As a citizen of the U.S.A. and a member of humanity, I urge you to beseech your elected representatives and officials to fully investigate the American governments use of torture, the destruction of related evidence and the cover-up of said activities regardless of where they lead and to bring such individuals to justice by holding open hearings and preparing full and complete documentation. Our Republic is meant to be transparent and its officials answerable to the people.
Unfortunately to date, secrecy, cover-up, inaction, double-speak and now destruction of evidence have been the only visible and measurable results. I do not approve of torture, period. It is an uncivilized, vile and despicable crime against humanity. I therefore will not stand idly by while my elected officials refuse to decide and act against an overreaching executive branch and the legislative and judicial branches that enable it. I refuse to be an accessory to crimes against humanity and I will not pay any taxes while the United States of America’s governmental institutions stand idly by and allow it to happen. Indecision is a decision. Inaction is an action. Since my elected officials have to this point refused to decide and act on these crimes against humanity, they compel me, a sovereign individual, citizen of this great republic and member of humanity to make decisions and take actions. These actions include civil disobedience and a campaign of non-cooperation by not paying taxes of which in part are being used to fund torture and to speak out against my government and its officials. Additional activities include peaceful public demonstrations, speeches and email campaigns, all in the hope that they will make the moral decision to take action on these crimes against humanity.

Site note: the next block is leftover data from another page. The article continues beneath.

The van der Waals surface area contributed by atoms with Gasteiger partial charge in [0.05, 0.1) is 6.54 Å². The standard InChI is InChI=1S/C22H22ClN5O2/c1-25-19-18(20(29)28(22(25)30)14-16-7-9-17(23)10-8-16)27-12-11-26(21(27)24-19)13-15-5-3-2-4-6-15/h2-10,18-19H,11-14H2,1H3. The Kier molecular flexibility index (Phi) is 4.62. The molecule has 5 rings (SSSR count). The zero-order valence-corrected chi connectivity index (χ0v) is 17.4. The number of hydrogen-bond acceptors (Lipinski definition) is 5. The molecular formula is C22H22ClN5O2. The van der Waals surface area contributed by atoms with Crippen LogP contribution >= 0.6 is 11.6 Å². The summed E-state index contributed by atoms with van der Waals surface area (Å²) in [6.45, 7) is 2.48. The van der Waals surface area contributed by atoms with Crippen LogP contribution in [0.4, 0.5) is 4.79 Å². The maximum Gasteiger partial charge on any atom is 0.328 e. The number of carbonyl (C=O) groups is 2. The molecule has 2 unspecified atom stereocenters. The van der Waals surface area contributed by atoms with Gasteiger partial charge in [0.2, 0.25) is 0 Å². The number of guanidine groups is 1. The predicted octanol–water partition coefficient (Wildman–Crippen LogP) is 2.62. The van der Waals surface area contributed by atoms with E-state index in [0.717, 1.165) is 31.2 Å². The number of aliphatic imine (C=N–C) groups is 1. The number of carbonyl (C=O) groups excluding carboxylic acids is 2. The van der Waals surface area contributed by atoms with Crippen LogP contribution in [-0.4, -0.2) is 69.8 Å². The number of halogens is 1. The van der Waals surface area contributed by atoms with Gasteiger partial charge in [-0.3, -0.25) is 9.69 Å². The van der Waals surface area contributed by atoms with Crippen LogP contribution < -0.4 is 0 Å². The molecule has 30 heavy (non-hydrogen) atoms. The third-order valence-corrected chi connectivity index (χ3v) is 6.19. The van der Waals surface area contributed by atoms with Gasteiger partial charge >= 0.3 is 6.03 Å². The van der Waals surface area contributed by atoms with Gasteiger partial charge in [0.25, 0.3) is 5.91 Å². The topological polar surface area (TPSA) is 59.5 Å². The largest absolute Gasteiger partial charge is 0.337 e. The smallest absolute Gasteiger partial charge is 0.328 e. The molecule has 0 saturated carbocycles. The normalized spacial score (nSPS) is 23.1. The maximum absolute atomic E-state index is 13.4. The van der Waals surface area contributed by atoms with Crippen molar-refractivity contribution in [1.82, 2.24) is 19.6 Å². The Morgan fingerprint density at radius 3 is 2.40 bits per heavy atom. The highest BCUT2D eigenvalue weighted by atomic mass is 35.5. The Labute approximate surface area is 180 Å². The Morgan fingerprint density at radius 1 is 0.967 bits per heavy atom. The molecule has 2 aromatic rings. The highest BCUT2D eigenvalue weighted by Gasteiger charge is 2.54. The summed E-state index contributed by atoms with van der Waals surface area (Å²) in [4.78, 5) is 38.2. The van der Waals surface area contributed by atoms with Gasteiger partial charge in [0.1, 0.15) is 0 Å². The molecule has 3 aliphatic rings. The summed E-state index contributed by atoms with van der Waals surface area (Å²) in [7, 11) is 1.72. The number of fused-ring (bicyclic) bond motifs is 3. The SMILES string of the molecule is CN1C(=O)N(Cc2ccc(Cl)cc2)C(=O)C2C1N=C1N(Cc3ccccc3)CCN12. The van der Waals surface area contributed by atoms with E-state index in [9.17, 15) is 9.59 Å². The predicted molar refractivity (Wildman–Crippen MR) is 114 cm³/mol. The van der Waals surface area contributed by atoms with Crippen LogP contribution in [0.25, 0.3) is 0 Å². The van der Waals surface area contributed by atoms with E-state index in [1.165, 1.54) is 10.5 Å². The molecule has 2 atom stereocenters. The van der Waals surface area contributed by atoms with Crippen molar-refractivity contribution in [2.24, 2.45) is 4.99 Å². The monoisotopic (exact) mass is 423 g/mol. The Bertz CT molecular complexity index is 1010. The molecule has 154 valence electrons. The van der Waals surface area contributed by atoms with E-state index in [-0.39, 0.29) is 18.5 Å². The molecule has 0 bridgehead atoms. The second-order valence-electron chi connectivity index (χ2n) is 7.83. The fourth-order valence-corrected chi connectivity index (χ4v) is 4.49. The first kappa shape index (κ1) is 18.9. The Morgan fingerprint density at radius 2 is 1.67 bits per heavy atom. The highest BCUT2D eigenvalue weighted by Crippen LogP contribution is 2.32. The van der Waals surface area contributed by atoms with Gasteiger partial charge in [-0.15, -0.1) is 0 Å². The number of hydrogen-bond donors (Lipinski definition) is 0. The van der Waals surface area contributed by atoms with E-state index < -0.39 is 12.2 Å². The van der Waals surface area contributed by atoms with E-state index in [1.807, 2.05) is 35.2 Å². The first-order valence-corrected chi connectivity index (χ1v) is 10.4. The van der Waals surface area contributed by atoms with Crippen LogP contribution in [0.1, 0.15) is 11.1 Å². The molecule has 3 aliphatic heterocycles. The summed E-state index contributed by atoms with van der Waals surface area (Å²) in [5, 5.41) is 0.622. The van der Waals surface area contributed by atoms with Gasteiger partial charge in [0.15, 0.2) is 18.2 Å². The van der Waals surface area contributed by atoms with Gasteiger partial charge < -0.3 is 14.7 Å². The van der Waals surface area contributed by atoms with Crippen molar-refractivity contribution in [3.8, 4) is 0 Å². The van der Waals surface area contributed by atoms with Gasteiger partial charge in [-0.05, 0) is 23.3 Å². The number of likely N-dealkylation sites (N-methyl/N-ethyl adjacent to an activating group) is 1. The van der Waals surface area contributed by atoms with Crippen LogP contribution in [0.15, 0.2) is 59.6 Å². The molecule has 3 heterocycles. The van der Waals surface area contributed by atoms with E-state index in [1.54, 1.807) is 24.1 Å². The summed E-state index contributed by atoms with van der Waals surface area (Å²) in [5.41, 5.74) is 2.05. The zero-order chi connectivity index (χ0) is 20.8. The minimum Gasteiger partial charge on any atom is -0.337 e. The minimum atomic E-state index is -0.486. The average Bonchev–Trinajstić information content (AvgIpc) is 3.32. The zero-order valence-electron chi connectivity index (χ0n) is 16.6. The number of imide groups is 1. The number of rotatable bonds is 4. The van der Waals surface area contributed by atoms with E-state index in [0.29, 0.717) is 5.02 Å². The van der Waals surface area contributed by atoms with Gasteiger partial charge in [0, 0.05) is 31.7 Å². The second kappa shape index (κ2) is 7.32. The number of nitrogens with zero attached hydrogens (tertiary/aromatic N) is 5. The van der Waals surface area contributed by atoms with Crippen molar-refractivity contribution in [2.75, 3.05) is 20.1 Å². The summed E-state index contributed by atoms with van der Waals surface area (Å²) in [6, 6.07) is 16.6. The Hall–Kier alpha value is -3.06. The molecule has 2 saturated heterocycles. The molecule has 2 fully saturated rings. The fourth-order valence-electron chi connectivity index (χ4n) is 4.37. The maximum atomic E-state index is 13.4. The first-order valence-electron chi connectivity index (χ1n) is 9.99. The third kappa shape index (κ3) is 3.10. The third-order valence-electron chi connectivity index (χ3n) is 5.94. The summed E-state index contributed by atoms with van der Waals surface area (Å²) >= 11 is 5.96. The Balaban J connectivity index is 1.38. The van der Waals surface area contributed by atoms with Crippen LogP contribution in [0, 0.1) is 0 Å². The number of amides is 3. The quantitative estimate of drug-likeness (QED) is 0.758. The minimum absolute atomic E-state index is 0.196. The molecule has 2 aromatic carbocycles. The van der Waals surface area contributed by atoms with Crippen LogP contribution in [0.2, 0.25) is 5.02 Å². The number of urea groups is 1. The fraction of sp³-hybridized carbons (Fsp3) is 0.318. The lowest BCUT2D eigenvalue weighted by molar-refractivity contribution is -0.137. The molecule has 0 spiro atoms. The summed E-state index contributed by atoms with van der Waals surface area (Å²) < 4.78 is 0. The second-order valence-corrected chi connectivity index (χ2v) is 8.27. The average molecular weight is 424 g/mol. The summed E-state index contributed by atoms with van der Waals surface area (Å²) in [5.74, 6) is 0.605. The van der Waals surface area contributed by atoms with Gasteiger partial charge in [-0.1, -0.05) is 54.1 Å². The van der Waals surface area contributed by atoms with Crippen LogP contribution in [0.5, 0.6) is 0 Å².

I watched an amazing movie entitled, “The Great Debaters.” The themes and content of the movie are so timely and relevant to our Republics current ongoing struggle that I would like to share a portion of it here. Civil disobedience and violence can both be used morally in the fight for justice and may require the greatest sacrifice, one’s life. Gandhi believed we should act with love and respect toward one’s opponents and enemies and that lawbreakers must accept the legal consequences of their actions. Henry David Thoreau believed that any man more right than his neighbor constitutes a majority of one. However, the majority does not decide what is right or wrong, instead it is one’s conscience. A citizen should never kneel down and surrender their conscience to a majority simple because they are the majority. Because nothing that erodes the rule of law can be moral, no matter what name you give it. St. Augustine said that an unjust law is no law at all. This means that the sovereign individuals and citizens of this great country have an individual responsibility to resist the unjust laws and illegal activities of the majority with violence or civil disobedience; you should pray that they choose the latter.
My peace be with you,
Robert “Bruce” McAlpine
Did anybody read this yet? The American Prospect
Using the Department of Justice, friendly governors, and its usual propaganda outlets, the GOP has propagated the myth of voter fraud to purge the rolls of non-Republicans.
COMMENT #8 [Permalink]
... Mark S said on 4/4/2008 @ 1:47 pm PT...
Gimme a break!
It isn't that Congress doesn't want to deal with it.
The problem is that THEY VOTED FOR IT.